Wednesday, 4 August 2010

OLDBOY (2003) - 4 STARS

"Laugh and the world laughs with you; weep, and you weep alone"

My taste in foreign film has slowly but surely started to take shape after my unavailability for some of the films screened in my World Cinema module at university, notably CITY OF GOD (2002) and PERSEPOLIS (2007) which both captivated me with their national identity and the techniques that enabled them to be acclaimed by many around the world. Director Chan-wook Park however made a crucial breakthrough for Korean cinema with his successful psycho-thriller OLDBOY (2003), adapted from Garon Tsuchiya's comic, the film made a huge impact amongst its national cinema with its tale of vengeance, love, trust and togetherness (but in a different kind of meaning). The film begins in 1988 with Min-sik Choi playing the role of Dae-su Oh, a hapless businessman with an alcoholic dependency who after being bailed from a police station by friend No Joo-hwan (Dae-han Ji) tries to phone his family as it is his daughter's birthday but whilst waiting outside the phone box, Dae-su goes missing. It then turns out he has been placed in a chamber with the necessary needs but is not being given a reason why he's been held captive. As months and eventually years pass, Dae-Su is forced to rely on the television as his companion as well as starting to hallucinate and being gassed to sleep each night. Upon discovering that his wife has been found murdered and he is the chief suspect of the crime, Dae-su realizes that he has to break out of his stronghold and find out exactly who had him captured. He spends 15 years attempting to make himself a warrior with his fists as well as plotting to escape.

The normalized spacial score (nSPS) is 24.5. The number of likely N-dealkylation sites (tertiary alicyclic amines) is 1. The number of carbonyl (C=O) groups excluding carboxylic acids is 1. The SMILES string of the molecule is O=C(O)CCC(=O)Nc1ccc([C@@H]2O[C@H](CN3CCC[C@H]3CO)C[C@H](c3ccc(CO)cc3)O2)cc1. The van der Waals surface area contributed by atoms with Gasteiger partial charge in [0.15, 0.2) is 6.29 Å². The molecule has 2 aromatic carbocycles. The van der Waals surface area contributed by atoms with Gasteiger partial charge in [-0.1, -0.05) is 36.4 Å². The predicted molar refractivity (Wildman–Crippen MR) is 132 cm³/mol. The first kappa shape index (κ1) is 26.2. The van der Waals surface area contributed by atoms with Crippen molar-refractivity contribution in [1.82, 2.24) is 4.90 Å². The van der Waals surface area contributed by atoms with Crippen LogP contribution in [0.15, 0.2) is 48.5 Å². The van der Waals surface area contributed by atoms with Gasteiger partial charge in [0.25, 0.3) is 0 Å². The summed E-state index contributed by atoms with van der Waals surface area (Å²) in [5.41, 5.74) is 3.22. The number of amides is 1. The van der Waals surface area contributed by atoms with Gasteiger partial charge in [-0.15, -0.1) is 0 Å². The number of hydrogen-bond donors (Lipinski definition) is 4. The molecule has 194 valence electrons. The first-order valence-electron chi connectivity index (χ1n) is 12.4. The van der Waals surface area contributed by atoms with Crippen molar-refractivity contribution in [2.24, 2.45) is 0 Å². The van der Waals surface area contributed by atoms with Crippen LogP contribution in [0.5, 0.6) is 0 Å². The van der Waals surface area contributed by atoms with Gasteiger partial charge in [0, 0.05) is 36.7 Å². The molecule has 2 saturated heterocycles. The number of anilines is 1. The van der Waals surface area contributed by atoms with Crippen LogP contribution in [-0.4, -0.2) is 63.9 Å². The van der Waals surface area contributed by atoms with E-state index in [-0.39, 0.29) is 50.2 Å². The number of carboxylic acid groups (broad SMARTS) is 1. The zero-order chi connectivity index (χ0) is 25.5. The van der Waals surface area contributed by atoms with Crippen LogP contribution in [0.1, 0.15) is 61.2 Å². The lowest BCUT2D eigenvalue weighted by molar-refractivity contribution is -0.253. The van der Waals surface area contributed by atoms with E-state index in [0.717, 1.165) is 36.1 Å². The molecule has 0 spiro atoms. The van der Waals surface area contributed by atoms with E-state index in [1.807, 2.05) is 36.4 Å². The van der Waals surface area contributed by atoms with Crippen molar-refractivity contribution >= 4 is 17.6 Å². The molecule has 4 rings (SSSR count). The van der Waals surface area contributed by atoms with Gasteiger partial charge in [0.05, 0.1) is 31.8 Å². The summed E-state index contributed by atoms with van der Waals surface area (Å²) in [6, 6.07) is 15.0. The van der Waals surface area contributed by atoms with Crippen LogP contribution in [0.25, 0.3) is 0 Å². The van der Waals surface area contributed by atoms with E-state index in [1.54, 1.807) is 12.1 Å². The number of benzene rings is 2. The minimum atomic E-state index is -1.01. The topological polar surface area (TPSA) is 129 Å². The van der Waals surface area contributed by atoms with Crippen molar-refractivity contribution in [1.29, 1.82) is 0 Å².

Now in 2003, Dae-su is released from the chamber and placed back in society where it would seem that no one is looking for him after he was framed early in the captivity for killing his wife. Whilst in a sushi-bar, he eats a live octopus (four of these were eaten in the film) which he was fed whilst away and passes out. He is helped by a young female chef named Mi-Do (Hye-jeong Kang) who takes him in and ends up assisting him with his plan to track down the mysterious person who had him imprisoned for 15 years. This person phones Dae-su several times taunting him about his time away and that although he is out, he is now in a larger prison being society where Dae-su's madness for revenge starts to take over him. He now knows that he must find his captor and ends up going to extreme lengths to do just that (which includes a corridor fight with several henchmen and a torture scene that will put you off going the dentist for a while). That person turns out to be Woo-jin Lee (Ji-tae Yu), a smartly dressed man with a penthouse who knows Dae-su from his past and gives him the ultimatum of having five days to find out why he had him imprisoned all them years otherwise he will have Mi-do killed. As the film progresses Dae-su and Mi-do grow to fall in love with each other and end up having sexual intercourse as they both try to uncover the secrets connecting Lee and Dae-su, tracing back to when the pair were at the Old Boys college together. Dae-su's friend Joo-hwan becomes part of the investigation but when he ridicules Lee's dead sister, who had a reputation of being a school slut, in a public Internet cafe he ends up dead and when the truth is revealed properly about what connected Lee and Dae-su it triggers a group of events that twist the film around; a showdown between the pair towards the film's climax leads to an even more shocking revelation that messes with the audience's mind and creates the distinction of what next for Dae-su.